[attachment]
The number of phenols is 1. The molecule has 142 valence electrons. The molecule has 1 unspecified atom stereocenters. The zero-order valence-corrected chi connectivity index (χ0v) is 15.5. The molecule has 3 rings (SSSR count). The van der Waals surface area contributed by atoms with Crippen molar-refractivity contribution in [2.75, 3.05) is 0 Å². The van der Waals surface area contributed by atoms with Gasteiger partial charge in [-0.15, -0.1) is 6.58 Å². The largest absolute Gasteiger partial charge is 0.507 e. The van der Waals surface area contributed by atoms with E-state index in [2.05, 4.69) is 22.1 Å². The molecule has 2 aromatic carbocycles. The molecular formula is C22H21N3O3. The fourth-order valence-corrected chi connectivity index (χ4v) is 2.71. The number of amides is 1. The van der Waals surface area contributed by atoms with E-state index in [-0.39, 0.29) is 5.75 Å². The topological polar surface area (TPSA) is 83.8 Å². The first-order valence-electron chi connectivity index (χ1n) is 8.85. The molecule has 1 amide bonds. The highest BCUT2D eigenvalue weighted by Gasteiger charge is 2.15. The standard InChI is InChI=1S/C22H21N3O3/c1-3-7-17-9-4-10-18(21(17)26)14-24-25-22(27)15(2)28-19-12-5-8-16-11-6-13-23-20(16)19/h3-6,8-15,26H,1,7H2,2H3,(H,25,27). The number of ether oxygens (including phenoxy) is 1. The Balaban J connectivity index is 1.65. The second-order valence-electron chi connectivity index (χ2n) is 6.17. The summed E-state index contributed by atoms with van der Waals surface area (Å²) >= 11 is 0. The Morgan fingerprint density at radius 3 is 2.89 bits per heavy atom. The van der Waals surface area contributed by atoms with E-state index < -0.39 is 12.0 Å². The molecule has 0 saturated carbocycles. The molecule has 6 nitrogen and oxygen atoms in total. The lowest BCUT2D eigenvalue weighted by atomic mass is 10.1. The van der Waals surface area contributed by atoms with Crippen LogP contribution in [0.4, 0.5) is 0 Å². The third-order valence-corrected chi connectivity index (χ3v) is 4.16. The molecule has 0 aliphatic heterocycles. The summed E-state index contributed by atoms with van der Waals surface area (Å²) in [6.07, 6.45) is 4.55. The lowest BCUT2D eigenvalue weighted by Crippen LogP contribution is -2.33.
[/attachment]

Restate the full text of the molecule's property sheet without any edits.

The number of phenols is 1. The molecule has 142 valence electrons. The molecule has 1 unspecified atom stereocenters. The zero-order valence-corrected chi connectivity index (χ0v) is 15.5. The molecule has 3 rings (SSSR count). The van der Waals surface area contributed by atoms with Crippen molar-refractivity contribution in [2.75, 3.05) is 0 Å². The van der Waals surface area contributed by atoms with Gasteiger partial charge in [-0.15, -0.1) is 6.58 Å². The largest absolute Gasteiger partial charge is 0.507 e. The van der Waals surface area contributed by atoms with E-state index in [2.05, 4.69) is 22.1 Å². The molecule has 2 aromatic carbocycles. The molecular formula is C22H21N3O3. The fourth-order valence-corrected chi connectivity index (χ4v) is 2.71. The number of amides is 1. The van der Waals surface area contributed by atoms with E-state index in [-0.39, 0.29) is 5.75 Å². The topological polar surface area (TPSA) is 83.8 Å². The first-order valence-electron chi connectivity index (χ1n) is 8.85. The molecule has 1 amide bonds. The highest BCUT2D eigenvalue weighted by Gasteiger charge is 2.15. The standard InChI is InChI=1S/C22H21N3O3/c1-3-7-17-9-4-10-18(21(17)26)14-24-25-22(27)15(2)28-19-12-5-8-16-11-6-13-23-20(16)19/h3-6,8-15,26H,1,7H2,2H3,(H,25,27). The number of ether oxygens (including phenoxy) is 1. The Balaban J connectivity index is 1.65. The second-order valence-electron chi connectivity index (χ2n) is 6.17. The summed E-state index contributed by atoms with van der Waals surface area (Å²) >= 11 is 0. The Morgan fingerprint density at radius 3 is 2.89 bits per heavy atom. The van der Waals surface area contributed by atoms with E-state index < -0.39 is 12.0 Å². The molecule has 0 saturated carbocycles. The molecule has 6 nitrogen and oxygen atoms in total. The lowest BCUT2D eigenvalue weighted by atomic mass is 10.1. The van der Waals surface area contributed by atoms with Crippen LogP contribution in [0.4, 0.5) is 0 Å². The third-order valence-corrected chi connectivity index (χ3v) is 4.16. The molecule has 0 aliphatic heterocycles. The summed E-state index contributed by atoms with van der Waals surface area (Å²) in [6.07, 6.45) is 4.55. The lowest BCUT2D eigenvalue weighted by Crippen LogP contribution is -2.33.